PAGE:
Good luck!
     
  7. cybercat

    cybercat Songster

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    May 22, 2007
    Greeneville, Tn
    Actually Canada has there own breed breed just for those conditions. It is the Chantecler. It comes in white and partridge color and is very rare. Any breed with a rose or pea comb would work though. Some that do are Wyandottes, rose comb rhode island reds, Brahmas, Americanas(ee), hamburgs and dominiques.
     
  8. redtailross

    redtailross Songster

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    May 18, 2009
    Salcha, Alaska
    Hello

    Im in Alaska too, near hollyandty, and i had chickens, turkeys ducks and geese through the winter, actually without heat. (heater broke)

    As long as I provided water twice a day and food at all times, with a little scratch. They did great.

    I made sure they were forgaing for their food to keep them moving and give them something to think about and provided greens from the supermarket.

    We only lost one chicken, you have to be careful with a heated barn with respiatory dieseases and of course the ammonia small from dirty litter.

    I used the deep litter method and actually prefered it when the heat was off, as it seemed to keep the dust down and the smell down. ( I have a bad feather dust allergy)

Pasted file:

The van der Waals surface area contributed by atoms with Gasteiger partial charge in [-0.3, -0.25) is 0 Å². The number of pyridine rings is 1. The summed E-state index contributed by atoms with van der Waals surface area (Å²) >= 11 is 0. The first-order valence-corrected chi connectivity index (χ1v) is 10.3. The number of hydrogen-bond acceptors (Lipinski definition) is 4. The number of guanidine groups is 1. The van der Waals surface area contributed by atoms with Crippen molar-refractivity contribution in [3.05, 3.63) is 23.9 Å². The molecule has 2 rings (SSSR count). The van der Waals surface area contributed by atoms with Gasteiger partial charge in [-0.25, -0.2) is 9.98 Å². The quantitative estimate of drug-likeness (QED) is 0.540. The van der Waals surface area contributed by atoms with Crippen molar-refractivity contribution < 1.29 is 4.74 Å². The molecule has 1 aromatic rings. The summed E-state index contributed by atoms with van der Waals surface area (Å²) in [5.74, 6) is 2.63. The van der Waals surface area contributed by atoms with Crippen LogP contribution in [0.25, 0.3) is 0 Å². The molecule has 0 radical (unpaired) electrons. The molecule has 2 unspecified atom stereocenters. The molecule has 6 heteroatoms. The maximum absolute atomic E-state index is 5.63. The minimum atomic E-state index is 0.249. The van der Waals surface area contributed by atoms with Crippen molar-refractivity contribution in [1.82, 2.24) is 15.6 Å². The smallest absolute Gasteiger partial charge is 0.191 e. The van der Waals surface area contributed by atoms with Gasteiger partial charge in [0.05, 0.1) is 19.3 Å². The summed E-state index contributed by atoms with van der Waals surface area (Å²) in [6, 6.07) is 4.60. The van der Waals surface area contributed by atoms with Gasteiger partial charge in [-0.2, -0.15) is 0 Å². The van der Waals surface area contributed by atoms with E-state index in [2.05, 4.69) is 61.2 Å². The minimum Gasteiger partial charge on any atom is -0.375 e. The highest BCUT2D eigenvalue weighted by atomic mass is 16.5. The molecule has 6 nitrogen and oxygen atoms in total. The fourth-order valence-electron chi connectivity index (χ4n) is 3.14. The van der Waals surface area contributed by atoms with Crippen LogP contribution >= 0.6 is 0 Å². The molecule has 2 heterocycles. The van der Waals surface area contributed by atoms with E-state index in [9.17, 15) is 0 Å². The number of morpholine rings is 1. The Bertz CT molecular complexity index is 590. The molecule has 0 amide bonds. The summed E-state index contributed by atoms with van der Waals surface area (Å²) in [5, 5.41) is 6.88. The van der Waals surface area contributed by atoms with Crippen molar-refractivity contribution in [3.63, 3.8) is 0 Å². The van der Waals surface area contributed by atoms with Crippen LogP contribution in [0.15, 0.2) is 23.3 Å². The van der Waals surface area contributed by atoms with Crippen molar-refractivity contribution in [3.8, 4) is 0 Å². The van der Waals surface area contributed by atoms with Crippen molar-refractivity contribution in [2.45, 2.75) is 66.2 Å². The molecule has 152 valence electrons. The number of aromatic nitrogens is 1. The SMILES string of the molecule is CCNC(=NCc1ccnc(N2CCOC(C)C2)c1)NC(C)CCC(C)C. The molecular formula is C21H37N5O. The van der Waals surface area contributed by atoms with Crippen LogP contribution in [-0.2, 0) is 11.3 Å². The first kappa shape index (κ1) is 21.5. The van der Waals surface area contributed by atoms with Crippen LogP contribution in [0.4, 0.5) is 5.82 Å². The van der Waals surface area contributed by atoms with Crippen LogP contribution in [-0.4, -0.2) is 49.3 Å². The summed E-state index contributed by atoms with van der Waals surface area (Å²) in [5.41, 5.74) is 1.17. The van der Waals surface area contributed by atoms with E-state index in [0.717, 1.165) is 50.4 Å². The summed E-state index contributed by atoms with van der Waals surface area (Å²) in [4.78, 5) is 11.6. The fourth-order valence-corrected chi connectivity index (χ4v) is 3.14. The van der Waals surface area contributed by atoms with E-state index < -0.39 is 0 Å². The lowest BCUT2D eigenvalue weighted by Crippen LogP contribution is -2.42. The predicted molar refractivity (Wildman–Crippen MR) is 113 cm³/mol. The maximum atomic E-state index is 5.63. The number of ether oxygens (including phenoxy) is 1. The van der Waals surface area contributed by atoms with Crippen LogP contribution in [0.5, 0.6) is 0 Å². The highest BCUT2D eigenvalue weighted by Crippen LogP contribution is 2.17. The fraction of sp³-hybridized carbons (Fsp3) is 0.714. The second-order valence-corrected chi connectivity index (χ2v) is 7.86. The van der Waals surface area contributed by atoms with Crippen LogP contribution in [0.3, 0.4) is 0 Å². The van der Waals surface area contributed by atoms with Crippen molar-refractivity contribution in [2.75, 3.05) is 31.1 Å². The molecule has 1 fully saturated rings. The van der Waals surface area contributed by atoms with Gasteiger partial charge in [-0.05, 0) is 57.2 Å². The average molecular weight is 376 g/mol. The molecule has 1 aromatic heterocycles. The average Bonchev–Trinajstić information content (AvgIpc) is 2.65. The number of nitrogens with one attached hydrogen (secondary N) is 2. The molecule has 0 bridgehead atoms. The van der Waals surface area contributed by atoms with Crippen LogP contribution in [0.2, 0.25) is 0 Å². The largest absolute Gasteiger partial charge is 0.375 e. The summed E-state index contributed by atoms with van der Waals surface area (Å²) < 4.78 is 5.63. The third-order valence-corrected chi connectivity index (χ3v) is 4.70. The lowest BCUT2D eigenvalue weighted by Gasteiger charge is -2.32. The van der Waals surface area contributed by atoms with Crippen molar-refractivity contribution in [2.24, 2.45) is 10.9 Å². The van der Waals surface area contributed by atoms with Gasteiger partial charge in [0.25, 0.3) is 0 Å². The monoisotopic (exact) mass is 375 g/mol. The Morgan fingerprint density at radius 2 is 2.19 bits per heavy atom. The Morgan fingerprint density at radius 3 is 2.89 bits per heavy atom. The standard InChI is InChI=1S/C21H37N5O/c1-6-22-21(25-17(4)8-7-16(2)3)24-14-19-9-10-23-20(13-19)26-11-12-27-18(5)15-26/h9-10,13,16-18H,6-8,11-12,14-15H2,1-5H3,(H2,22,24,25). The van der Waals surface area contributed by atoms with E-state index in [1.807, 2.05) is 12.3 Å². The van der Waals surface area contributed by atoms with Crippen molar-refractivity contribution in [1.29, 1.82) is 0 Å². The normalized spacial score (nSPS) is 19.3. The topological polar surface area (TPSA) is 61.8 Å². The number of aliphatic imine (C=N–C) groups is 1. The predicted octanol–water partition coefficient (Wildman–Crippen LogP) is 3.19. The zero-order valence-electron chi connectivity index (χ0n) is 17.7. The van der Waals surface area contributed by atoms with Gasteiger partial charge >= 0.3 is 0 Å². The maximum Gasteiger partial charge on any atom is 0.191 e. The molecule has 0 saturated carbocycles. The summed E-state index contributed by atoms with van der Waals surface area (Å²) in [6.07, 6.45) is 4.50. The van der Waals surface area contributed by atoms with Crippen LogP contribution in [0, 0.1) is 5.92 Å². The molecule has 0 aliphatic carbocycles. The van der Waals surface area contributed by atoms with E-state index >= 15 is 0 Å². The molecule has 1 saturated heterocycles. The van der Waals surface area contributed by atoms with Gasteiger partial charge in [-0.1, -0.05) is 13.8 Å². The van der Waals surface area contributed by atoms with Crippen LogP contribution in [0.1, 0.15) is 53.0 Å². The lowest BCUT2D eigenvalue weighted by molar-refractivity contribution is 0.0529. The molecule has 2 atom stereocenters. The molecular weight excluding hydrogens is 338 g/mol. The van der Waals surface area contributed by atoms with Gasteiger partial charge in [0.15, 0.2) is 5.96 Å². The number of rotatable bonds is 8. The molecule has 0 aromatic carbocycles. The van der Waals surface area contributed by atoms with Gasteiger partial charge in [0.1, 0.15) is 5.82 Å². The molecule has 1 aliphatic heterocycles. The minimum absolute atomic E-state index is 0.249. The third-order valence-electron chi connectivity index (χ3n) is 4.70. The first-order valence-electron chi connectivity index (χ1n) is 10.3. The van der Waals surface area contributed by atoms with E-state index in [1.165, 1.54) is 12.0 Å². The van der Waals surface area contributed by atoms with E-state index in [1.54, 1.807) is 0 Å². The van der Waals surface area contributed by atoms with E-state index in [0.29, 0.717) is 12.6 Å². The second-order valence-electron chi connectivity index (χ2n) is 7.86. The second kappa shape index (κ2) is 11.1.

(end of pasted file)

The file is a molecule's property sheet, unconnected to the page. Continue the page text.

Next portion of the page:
My breeds are Australorp, red sex link, brahmas, cochins, amearuncanas, arunanas (spelling on those two), wyandotte.

    I had eggs all year and only kept light on from 7.00am - 6pm, I had eggs all year. Even through the -50 deg part of winter!

    this year i think we will just make sure the barn is insulated, but with better ventilation. No heat...chickens have a great survival instinct...

    No worries, you will be fine....
     
  9. CityChook

    CityChook Songster

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    Apr 9, 2008
    Minneapolis, MN
    My Coop
    [​IMG] from MN!

    I have a small backyard flock of 4 BOs. They have an 6x8 coop with nice big windows. Yes, there were lots of days over the long winter that they didn't want to go outside into the snow. Their coop is fully insulated with 24/7 heat via a ceramic heat emitter (it averaged about 10F inside the coop over the winter) and a heated water dish. No frostbite issues. I did not provide additional light, but they layed all winter. Don't know if that's typical, but it worked for me. Our days are longer than 7.5 hours, though, and their windows face east and south. Plan on giving them more coop space than average (which is 4 sqft per bird) so that they don't get cramped over the winter when they can't go outside. My birds have 12 sqft.

    Feel free to PM me any time if I can be of help. I am so appreciative to all those who helped me when I was a newbie!
     
  10. Danigirl3

    Danigirl3 Songster

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    May 13, 2009
    Central Maine
    We use a light in the winter so they have some "daylight" longer. Insulate the coop real well and look at some hardy breeds.